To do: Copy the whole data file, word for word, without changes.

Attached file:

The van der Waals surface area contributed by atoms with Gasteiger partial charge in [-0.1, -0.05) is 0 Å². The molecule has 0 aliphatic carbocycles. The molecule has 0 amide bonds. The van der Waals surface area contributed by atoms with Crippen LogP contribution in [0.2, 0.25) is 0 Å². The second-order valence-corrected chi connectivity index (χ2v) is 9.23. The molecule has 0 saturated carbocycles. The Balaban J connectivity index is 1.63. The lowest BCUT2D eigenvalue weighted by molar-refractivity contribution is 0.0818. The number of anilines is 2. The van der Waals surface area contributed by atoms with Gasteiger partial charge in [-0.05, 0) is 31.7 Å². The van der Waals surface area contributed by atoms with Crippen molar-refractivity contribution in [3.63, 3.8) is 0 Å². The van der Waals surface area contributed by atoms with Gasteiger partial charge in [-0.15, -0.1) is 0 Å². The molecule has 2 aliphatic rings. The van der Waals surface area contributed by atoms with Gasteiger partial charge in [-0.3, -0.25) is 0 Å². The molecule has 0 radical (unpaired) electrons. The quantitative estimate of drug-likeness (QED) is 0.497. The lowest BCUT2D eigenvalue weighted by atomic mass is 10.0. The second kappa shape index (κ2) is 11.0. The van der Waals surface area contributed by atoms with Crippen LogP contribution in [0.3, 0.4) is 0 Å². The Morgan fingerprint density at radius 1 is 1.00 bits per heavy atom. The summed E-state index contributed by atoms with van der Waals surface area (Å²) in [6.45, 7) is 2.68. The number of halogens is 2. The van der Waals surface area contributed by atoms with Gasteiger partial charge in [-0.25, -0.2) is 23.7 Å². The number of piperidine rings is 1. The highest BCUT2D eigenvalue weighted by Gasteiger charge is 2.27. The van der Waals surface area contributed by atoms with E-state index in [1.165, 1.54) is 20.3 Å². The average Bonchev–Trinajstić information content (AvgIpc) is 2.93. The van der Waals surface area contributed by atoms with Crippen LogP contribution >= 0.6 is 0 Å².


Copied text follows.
The van der Waals surface area contributed by atoms with Gasteiger partial charge in [-0.1, -0.05) is 0 Å². The molecule has 0 aliphatic carbocycles. The molecule has 0 amide bonds. The van der Waals surface area contributed by atoms with Crippen LogP contribution in [0.2, 0.25) is 0 Å². The second-order valence-corrected chi connectivity index (χ2v) is 9.23. The molecule has 0 saturated carbocycles. The Balaban J connectivity index is 1.63. The lowest BCUT2D eigenvalue weighted by molar-refractivity contribution is 0.0818. The number of anilines is 2. The van der Waals surface area contributed by atoms with Gasteiger partial charge in [-0.05, 0) is 31.7 Å². The van der Waals surface area contributed by atoms with Crippen molar-refractivity contribution in [3.63, 3.8) is 0 Å². The van der Waals surface area contributed by atoms with Gasteiger partial charge in [-0.15, -0.1) is 0 Å². The molecule has 2 aliphatic rings. The van der Waals surface area contributed by atoms with Gasteiger partial charge in [-0.3, -0.25) is 0 Å². The molecule has 0 radical (unpaired) electrons. The quantitative estimate of drug-likeness (QED) is 0.497. The lowest BCUT2D eigenvalue weighted by atomic mass is 10.0. The second kappa shape index (κ2) is 11.0. The van der Waals surface area contributed by atoms with Crippen LogP contribution in [0.3, 0.4) is 0 Å². The Morgan fingerprint density at radius 1 is 1.00 bits per heavy atom. The summed E-state index contributed by atoms with van der Waals surface area (Å²) in [6.45, 7) is 2.68. The number of halogens is 2. The van der Waals surface area contributed by atoms with Gasteiger partial charge in [-0.25, -0.2) is 23.7 Å². The number of piperidine rings is 1. The highest BCUT2D eigenvalue weighted by Gasteiger charge is 2.27. The van der Waals surface area contributed by atoms with E-state index in [1.165, 1.54) is 20.3 Å². The average Bonchev–Trinajstić information content (AvgIpc) is 2.93. The van der Waals surface area contributed by atoms with Crippen LogP contribution >= 0.6 is 0 Å².